Meek Mill attempts to re-align the narrative that's surrounded, and followed him, with his new album, "Wins and Losses."
Over the past few years, Meek Mill has become the butt of countless jokes and in many eyes his claim to fame is "losing" his rap beef with Drake and his highly-publicized relationship with Nicki Minaj. This is a rather unfair and unfortunate circumstance for the North Philly rhymer, because the focus has been moved away from his music, and directed solely towards his private life and shaky public relations. Somehow, in the process, Meek became regarded as one of the biggest villains in the rap game. By acknowledging the setbacks he's faced in his life-- not just as of late-- Wins and Losses appears to be Meek's attempt at re-aligning the narrative, away from from his internet presence, and back towards his real life and accompanied art.
The strength of this album comes more from the And Losses aspects of the work. Meek Mill’s music, traditionally, is chock-full of overwhelming confidence, often acting as a celebration of his wealth and status. These aspects are still prevalent throughout this new body of work, but the entirety of the work is colored by melancholy. The pitfalls of fame, success, and the violence of the streets are very tangible through out Wins and Losses, there is a sadness that permeates even the most triumphant of the records on the tape.
In typical Meek Mill fashion however, the Wins and Losses title track starts the album off with a blustered force-- it could have very well come from any one of Meek's previous pieces of work. Similarly, the album doesn’t offer much more topical diversity from prior projects. Meek: used to sell coke, had an incredibly hard life, is really rich now. The differences appear in the moments of vulnerability that pop up throughout the album. These moments are primarily found in the R&B tinge that he takes on songs like, "Whatever You Need,” “Fall Through," and “Issues,” however, they also appear in the seemingly celebratory “Never Lose” and “We Ball.” While it’s hard to know who he’s talking about on these songs, the type of affection detailed in “Fall Through” and “Whatever You Need” seem to be more indicative of his complicated feelings towards Nicki Minaj than the more simply dismissive “1942 Flows” which has lyrics like, "Cut her off act like she dead and it’s killing her." "So when you see me out don’t ask me about no Nicki,/ Fuck I look like talking bout my business on Wendy?" This latter kind of talk seems to be more a means of masking his hurt rather than being truly sincere.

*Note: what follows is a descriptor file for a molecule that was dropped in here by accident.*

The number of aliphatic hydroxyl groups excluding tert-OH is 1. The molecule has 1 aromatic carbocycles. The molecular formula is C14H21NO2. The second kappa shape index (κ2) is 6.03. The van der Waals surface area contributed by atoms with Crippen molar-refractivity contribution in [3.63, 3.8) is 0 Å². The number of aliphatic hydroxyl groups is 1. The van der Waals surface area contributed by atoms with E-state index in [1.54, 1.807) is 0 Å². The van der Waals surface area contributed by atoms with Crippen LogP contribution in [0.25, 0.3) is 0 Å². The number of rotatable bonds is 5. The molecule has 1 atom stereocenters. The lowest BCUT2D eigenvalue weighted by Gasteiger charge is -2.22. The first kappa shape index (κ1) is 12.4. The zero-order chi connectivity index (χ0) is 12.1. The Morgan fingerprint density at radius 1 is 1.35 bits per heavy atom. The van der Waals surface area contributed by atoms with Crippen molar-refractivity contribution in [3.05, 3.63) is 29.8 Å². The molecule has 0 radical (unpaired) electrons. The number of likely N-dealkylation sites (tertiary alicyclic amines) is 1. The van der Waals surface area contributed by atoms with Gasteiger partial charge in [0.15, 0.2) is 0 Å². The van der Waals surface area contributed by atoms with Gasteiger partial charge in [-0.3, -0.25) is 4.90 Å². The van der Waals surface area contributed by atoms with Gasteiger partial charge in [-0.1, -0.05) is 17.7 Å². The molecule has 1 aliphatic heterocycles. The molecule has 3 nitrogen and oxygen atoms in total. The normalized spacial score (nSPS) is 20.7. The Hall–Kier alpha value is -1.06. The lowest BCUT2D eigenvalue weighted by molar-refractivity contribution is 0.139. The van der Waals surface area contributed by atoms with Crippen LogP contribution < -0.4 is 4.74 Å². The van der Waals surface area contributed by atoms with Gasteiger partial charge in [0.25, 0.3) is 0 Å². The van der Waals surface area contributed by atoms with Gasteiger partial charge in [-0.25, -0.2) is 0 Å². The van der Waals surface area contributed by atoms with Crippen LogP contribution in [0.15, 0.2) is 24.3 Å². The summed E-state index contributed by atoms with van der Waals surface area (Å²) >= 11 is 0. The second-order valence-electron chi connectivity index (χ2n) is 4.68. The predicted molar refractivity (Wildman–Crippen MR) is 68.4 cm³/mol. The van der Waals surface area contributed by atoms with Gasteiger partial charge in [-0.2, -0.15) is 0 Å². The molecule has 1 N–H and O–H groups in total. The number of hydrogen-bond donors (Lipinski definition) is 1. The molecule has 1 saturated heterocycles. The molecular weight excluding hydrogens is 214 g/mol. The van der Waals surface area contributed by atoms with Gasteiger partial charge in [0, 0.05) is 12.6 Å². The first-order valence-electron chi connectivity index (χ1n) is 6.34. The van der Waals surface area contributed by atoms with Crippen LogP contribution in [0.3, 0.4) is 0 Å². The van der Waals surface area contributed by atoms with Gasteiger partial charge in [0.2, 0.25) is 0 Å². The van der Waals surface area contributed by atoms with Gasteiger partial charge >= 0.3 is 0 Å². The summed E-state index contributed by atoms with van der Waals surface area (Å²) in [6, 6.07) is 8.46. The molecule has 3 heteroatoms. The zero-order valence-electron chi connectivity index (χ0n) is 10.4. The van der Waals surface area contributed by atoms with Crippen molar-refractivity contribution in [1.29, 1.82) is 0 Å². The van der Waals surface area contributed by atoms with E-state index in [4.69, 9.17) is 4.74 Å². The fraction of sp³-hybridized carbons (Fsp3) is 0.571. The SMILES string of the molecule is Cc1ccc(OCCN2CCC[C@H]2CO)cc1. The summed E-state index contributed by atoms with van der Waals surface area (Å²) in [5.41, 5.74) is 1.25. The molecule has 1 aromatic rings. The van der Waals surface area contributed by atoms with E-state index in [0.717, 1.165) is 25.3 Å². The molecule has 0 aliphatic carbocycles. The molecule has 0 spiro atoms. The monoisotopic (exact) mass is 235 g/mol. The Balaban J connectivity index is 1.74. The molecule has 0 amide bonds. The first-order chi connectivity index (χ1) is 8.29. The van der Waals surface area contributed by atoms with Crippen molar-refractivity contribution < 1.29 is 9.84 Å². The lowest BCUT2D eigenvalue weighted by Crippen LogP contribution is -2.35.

Despite a clear and concise theme as an album title, the project also lacks the necessary cohesion demanded of its hour-long length. There are quite a few features on the album, (including but not limited to Quavo, Rick Ross, Future, Lil Uzi Vert, Young Thug, and more) and all of the contributions are welcome because they do add a diversity to the album, but in some cases it feels as if Meek veers too far outside of his lane, and as a result, he sounds like he’s the featured artist. Additionally the album is split between vague (but still graphic) love songs and turn-up club anthems which suggest that as, both a person and an artist, Meek Mill is struggling to re-establish his identity. Yo Gotti perhaps says it best on "Connect the Dot’s" when he raps: "The goal is to leave the hood but can’t forget where you’re from."
It is certainly interesting, however, to see Meek experiment with different styles, such as the melodic "We Ball," which features the enigmatic Young Thug. The problem with some of these divergences is that the way he takes on the characteristics of his featured artists, it tends to make Meek sound more generic than he actually is. "We Ball" would have sounded just as good, and been just as meaningful, if Meek stuck to his own style rather than mimicking Thugger’s melodies. It still stands as one of the albums best tracks, about overcoming the tragedy of losing comrades and balling through the heartaches.
Meek Mill is definitely no longer eating ramen noodles. Despite talking about his Rolex watches on a number of tracks, fans will get a kick out of his matured references to investing in less liquid assets like on the Future-assisted “These Scars” where he says, "No more rollies I’m just buying more properties / Young n*ggas watching me give em that game properly." Gems like these can often get lost in Meek's rapid fire delivery, and braggadocio beats.
"Young Black America" stands as the most overtly "politically conscious" track on the album, but it is another example of Meek switching his flow up and losing some of his own individuality. While Meek and The-Dream discuss a number of inequalities in Black America, the record actually uses the same Al Green vocal sample as Jay-Z’s “Blueprint,” and although it seems intentioned, his slowed cadence is so close to Hov’s that despite being a good record, it feels incredibly out of place on the album.
This album seems, primarily, to be about emotional growth for Meek Mill -- even an outlet for it-- and Meek coming to an understanding that life is about both successes and failures. There are a number of points on the album where it's clear that the extensive descriptions of foreign women, expensive cars, and new properties are just a means of compensation for the legitimate losses that Meek has experienced both personally and professionally. Life is much more serious, and tragic, than internet beef or a failed relationship.
While Meek Mill's effort to deliver a different type of substance is valiant, Wins and Losses comes out a bit too long and varied-- the flip side to this is, as a listener, there will surely be certain songs to enjoy off the album, even if they won't all hit cohesively and in succession. The overall message is a positive one as well. Chase your dreams fam.